Rode Hard and Put Up Wet | Street Jazz

Rode Hard and Put Up Wet



I wrote this last year, and submitted it to a short story competition. I never heard back from the folks who sponsored the competition, so I figure their opinion of my work isn’t quite as high as mine. At any rate, I offer it up up here, for the amusement of anyone who might enjoy it.

Rode Hard and Put Up Wet
Written by Richard S. Drake

Pulling into the hot parking lot of the funeral home, David couldn’t help but notice the almost total absence of vehicles. Save for a couple of hearses, a Mercedes and an older model pick-up, the lot was empty.

Still, viewing hours had begun several hours ago; maybe he had missed most of the crowd. Next to him on the seat lay on an old, faded manual for building and flying gyrocopters. Slipping it into his jacket pocket, he exited the car and reluctantly walked across the parking lot to the doors of the funeral home, which advertised the times of the various services and viewings to be held that day.

Robert Hawk.

Viewing: Noon to Three O’clock.

It was just after two now.

A small arrow pointed the way, off to the left, and Dave followed it, wondering who he might run into. He hadn’t actually seen Bobby Hawk since their days working together in the chicken plant, when he had driven a forklift on the loading dock, and Bobby had been a supervisor, but he liked to keep track of folks since he had left the plant almost 20 years before.

Usually, the only reunions he had with folks was on occasions like this, exchanging greetings after a friend or co-worker - so often the two were not the same thing - had died.

And even in a time when so many kept track of each other’s lives on social media like Facebook, sometimes the only way to keep track of some of the people in the past was through the obituary section, or the police reports, which for the sake of convenience, were often printed right next to the obituaries in many newspapers.

Two people were sitting next to the open casket in the small room when Dave cautiously stuck his head in.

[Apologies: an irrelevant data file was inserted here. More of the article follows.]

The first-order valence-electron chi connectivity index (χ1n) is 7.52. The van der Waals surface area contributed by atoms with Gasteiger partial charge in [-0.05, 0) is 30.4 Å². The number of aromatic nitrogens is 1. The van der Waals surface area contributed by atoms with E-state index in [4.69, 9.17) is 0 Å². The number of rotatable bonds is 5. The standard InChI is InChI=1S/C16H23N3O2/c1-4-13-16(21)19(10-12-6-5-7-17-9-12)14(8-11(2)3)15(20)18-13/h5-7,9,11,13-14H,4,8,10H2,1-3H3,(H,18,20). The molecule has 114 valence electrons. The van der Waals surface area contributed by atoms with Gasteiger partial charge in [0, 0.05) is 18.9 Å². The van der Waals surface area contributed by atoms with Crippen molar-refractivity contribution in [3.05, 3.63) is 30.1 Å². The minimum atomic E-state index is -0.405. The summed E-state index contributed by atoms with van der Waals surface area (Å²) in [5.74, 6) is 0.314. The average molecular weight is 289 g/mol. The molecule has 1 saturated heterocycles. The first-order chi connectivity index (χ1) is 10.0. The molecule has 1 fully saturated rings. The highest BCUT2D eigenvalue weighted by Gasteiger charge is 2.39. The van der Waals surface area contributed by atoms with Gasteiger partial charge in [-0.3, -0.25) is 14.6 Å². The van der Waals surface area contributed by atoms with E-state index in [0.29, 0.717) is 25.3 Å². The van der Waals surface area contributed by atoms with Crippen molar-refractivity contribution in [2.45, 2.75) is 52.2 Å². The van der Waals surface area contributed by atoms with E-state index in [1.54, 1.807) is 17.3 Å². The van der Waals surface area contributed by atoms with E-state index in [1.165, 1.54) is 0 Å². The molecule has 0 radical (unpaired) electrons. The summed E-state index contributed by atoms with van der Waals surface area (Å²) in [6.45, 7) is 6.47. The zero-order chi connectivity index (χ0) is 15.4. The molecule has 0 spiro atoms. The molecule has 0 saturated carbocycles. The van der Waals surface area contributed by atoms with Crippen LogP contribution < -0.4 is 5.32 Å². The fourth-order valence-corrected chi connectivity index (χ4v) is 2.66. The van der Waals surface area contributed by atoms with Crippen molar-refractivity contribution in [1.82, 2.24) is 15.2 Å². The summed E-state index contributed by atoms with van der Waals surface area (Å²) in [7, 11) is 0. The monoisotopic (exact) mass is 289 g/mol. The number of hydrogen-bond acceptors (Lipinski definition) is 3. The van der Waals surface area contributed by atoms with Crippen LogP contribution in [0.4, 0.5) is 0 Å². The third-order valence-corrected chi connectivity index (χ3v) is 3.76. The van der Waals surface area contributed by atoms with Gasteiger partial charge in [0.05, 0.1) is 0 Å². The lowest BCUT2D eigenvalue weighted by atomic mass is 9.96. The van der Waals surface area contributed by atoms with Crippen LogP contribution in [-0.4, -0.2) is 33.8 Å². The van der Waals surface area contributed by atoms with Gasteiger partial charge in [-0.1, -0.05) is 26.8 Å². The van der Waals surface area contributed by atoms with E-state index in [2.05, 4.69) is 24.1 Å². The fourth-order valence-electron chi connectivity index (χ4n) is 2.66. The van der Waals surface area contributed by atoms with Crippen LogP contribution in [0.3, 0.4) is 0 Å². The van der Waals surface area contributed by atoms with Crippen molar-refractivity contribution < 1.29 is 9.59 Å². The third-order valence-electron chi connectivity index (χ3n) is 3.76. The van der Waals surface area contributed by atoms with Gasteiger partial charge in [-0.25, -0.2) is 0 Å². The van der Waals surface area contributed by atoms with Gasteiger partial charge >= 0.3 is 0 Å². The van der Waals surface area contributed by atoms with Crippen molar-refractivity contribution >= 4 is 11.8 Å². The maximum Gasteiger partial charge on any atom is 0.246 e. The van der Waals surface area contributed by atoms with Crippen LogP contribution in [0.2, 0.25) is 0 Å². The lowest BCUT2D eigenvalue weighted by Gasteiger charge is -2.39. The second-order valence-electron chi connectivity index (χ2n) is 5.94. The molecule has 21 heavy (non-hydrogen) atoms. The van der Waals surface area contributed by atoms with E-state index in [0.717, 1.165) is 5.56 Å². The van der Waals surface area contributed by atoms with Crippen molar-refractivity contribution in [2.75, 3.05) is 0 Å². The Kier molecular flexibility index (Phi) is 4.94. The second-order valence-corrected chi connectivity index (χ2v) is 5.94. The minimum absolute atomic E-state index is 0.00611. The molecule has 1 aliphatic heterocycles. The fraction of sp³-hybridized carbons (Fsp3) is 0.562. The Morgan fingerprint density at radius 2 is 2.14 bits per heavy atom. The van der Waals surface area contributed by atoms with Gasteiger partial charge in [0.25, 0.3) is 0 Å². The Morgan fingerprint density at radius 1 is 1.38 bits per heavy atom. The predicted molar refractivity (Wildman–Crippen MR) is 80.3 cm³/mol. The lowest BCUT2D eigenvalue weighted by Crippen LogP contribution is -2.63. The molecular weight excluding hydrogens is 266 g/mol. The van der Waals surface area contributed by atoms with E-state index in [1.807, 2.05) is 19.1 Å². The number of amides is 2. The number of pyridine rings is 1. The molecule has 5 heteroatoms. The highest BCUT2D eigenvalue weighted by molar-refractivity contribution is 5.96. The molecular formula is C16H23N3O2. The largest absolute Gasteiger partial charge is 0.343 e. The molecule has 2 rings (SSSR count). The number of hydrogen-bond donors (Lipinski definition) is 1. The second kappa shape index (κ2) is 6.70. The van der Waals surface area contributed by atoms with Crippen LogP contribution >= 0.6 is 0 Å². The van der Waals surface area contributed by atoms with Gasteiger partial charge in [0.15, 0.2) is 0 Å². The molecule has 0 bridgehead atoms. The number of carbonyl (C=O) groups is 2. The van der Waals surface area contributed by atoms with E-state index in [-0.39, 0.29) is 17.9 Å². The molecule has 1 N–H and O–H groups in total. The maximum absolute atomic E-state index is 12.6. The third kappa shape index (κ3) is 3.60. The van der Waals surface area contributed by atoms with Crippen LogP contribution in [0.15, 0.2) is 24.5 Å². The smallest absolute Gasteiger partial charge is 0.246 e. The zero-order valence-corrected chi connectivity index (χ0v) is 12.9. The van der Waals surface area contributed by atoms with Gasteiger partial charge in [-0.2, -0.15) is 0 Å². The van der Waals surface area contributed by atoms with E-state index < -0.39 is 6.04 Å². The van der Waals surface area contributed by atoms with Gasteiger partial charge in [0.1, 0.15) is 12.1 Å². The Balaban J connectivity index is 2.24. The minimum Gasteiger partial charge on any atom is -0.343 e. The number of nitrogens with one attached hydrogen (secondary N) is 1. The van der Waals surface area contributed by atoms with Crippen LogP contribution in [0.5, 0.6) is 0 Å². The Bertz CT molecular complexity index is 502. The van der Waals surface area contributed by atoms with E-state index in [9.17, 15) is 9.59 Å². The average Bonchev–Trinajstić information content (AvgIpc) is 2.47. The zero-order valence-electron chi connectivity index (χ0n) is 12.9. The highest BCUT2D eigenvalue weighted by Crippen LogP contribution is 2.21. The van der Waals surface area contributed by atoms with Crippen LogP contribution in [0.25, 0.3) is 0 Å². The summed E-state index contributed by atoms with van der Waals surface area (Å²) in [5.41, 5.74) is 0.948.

“Hello!” A large man in his mid-thirties stood up, seeming almost overjoyed for his visit. He extended a thick hand, and Dave shook it.

“I’m Allen, Bobby’s cousin. This,” and he gestured to a small, quiet woman on his right, “is Bobby’s sister, Susan.”

“It’s nice to meet you,’ Dave said. “I’m sorry I’m so late.”

“Oh, that’s okay,” Allen said, “we’re just glad that somebody came.”

There didn’t seem to be much Dave could say to that.

There was an awkward moment then, broken only when he turned, a little too quickly, to walked the handful of steps to the open coffin, to look down upon the face of his old friend.

The face of a man he didn’t know.

Dave was a good ten years older than Bobby Hawk, but the face which lay on the soft pillow before him was that of a much older man, his cheeks gaunt, savage age lines pulling over the cheeks, the mouth, the face thin over his lips, where he had obviously lost most of his teeth.

There was a phrase which came to mind, words an old girlfriend who was a barrel racer in the rodeo used to say, “He was rode hard and put up wet.” She may have been just referring to horses, but he didn’t think she’d object to his using the words here.

He stopped himself from saying them out loud.

He thought about the gyrocopter instructions in his jacket pocket.

Bobby’s cousin said, “It happened real fast. He was working on his truck, and just fell right over, had a heart attack right then and there. We called 911, but he died on the way to the hospital.”

The sister added, “It was his second one since he got out.”

“Got out” of course meant leaving prison, where Bobby had spent several years for meth possession, after his wife threw him out for his indiscretion with a member of the plant’s third-shift clean up crew, a gang whose break time activities usually meant going out to the parking lot to get stoned.

Dave changed the subject. “I remember when he had the idea to run for mayor of Lincoln, back in the 90s. He was going to clean out the crooks in City Hall.”

Allen laughed. “No, really he was just pissed because he got too many speeding tickets. He thought they were picking on him. It would have been great to see him run, though. He was always a funny guy.”

“Well, not always,” Susan said. “He got real mean for a few years.”

Dave looked back at Bobby’s face, laying still but far from serene in the coffin. He had never tried meth himself - he had enough problem with alcohol - but he had known enough users over the years to know that even the nicest and the smartest turn mean and stupid in a hurry, as the habit takes hold.

He put his hand in his pocket, started to take out the slight manual he had found in the used bookstore the day before. His plan, upon buying it, was to slip it into the coffin with Bobby, in some sort of romantic gesture of friendship.

“I’m gonna build me a gyrocopter, Dave,” Bobby had told him one night in the break room, as they drank coffee and ate lousy vending machine sandwiches.